A Fresh Start: An Update on the Legalization of Adult-Use Cannabis in Florida
It's time to get the ball rolling! The movement to legalize adult-use cannabis in Florida is underway.
On Monday, Florida Attorney General Ashley Moody (R) formally submitted the proposal to the court, expressing her opinion that it does not meet legal requirements to land on next year’s ballot. The Supreme Court reviews initiatives, specifically ensuring that constitutional amendments are limited to single subjects and that they contain clear language. Moody argued that the initiative violates the state Constitution’s single subject rule, requiring ballot proposals to focus on one single issue only.
Activists countered with a statement shared Tuesday, thanking Moody for her transmittal to the Supreme Court while respectfully disagreeing with her statement. Trulieve spokesman Steve Vancore also shared his company’s belief that “the ballot language meets Florida’s single subject and related laws.”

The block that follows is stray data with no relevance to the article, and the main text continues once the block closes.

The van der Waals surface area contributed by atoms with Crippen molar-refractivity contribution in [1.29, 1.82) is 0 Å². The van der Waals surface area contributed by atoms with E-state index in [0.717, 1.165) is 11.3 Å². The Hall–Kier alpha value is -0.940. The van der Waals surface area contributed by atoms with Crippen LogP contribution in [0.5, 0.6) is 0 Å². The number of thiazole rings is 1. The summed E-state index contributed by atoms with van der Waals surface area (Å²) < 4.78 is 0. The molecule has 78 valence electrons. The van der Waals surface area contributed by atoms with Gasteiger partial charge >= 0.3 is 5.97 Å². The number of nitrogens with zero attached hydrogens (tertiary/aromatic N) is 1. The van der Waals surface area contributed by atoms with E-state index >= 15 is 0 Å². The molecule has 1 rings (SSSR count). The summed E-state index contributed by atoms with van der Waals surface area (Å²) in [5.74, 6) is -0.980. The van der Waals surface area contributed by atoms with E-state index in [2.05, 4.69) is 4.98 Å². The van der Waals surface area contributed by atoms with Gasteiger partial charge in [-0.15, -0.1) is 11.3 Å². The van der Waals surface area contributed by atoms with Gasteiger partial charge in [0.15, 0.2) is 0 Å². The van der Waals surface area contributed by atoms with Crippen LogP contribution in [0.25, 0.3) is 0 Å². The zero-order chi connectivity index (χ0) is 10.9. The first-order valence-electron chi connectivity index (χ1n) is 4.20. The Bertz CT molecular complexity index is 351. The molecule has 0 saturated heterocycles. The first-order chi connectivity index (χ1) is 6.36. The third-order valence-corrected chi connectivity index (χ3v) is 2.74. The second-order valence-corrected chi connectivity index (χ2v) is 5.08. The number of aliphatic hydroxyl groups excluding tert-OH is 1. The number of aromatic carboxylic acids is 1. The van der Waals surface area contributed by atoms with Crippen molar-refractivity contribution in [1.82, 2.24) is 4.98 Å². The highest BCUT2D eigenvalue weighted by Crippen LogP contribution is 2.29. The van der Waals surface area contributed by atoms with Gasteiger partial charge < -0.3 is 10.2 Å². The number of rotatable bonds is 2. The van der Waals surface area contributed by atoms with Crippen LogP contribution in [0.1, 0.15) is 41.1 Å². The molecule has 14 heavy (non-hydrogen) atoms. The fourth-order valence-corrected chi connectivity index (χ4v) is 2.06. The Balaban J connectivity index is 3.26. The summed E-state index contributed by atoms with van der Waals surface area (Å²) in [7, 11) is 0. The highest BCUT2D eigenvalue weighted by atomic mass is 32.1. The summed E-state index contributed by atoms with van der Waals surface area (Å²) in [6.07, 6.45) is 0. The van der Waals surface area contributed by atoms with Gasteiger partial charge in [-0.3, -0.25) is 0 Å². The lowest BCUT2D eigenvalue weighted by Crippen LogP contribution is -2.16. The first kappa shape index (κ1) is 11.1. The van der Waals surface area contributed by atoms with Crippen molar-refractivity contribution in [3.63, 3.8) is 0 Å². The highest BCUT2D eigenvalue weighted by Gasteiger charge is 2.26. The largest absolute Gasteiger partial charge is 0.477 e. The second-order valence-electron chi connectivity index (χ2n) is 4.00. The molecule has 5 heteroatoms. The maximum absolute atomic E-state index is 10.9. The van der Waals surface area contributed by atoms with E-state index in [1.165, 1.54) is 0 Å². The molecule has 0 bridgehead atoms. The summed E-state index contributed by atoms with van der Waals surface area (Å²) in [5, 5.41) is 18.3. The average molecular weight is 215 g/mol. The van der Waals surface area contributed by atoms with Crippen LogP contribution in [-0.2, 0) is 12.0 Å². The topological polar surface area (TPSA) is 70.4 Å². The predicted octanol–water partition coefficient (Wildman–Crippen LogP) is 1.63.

The Safe & Smart committee needs both Supreme Court approval and at least 891,523 validated petition signatures for the measure to make the 2024 ballot. As of Tuesday, the committee had 786,747 signatures. If it makes it onto the ballot, it must receive approval from 60% of voters to be enacted, since it’s a constitutional amendment.
The University of North Florida’s Public Opinion Research Lab conducted a poll in February that found 70% of respondents supported the measure.
The legalization of recreational marijuana in Florida is still in its early stages, but with the Supreme Court's help and the continued efforts of activists and advocates, we could see a major shift in the state in the near future.